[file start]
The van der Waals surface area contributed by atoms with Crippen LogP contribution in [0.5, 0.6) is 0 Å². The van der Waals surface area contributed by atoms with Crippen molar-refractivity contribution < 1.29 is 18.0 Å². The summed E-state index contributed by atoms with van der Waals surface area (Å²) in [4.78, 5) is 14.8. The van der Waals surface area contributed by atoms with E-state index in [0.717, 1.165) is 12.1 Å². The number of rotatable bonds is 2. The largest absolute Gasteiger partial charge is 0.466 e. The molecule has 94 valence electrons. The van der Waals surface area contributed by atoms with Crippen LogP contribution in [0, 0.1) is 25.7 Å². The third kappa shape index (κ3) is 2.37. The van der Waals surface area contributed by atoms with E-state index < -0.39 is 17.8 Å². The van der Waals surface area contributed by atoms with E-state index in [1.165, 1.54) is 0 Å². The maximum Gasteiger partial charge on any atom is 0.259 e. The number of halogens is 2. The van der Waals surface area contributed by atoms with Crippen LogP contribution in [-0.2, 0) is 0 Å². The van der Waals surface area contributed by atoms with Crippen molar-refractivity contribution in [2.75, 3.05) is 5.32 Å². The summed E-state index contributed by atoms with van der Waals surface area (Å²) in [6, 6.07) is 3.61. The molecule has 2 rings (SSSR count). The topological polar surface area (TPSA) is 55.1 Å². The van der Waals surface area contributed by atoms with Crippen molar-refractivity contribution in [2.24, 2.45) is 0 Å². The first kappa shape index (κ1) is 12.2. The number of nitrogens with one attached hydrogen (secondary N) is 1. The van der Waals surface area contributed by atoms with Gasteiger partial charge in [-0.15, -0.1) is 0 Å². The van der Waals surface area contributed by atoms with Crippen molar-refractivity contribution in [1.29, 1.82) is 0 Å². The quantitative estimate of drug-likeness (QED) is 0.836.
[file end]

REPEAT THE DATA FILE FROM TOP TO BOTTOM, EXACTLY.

The van der Waals surface area contributed by atoms with Crippen LogP contribution in [0.5, 0.6) is 0 Å². The van der Waals surface area contributed by atoms with Crippen molar-refractivity contribution < 1.29 is 18.0 Å². The summed E-state index contributed by atoms with van der Waals surface area (Å²) in [4.78, 5) is 14.8. The van der Waals surface area contributed by atoms with E-state index in [0.717, 1.165) is 12.1 Å². The number of rotatable bonds is 2. The largest absolute Gasteiger partial charge is 0.466 e. The molecule has 94 valence electrons. The van der Waals surface area contributed by atoms with Crippen LogP contribution in [0, 0.1) is 25.7 Å². The third kappa shape index (κ3) is 2.37. The van der Waals surface area contributed by atoms with E-state index < -0.39 is 17.8 Å². The van der Waals surface area contributed by atoms with E-state index in [1.165, 1.54) is 0 Å². The maximum Gasteiger partial charge on any atom is 0.259 e. The number of halogens is 2. The van der Waals surface area contributed by atoms with Crippen LogP contribution in [-0.2, 0) is 0 Å². The van der Waals surface area contributed by atoms with Crippen molar-refractivity contribution in [2.75, 3.05) is 5.32 Å². The summed E-state index contributed by atoms with van der Waals surface area (Å²) in [6, 6.07) is 3.61. The molecule has 2 rings (SSSR count). The topological polar surface area (TPSA) is 55.1 Å². The van der Waals surface area contributed by atoms with Crippen molar-refractivity contribution in [2.24, 2.45) is 0 Å². The first kappa shape index (κ1) is 12.2. The number of nitrogens with one attached hydrogen (secondary N) is 1. The van der Waals surface area contributed by atoms with Gasteiger partial charge in [-0.15, -0.1) is 0 Å². The van der Waals surface area contributed by atoms with Crippen molar-refractivity contribution in [1.29, 1.82) is 0 Å². The quantitative estimate of drug-likeness (QED) is 0.836.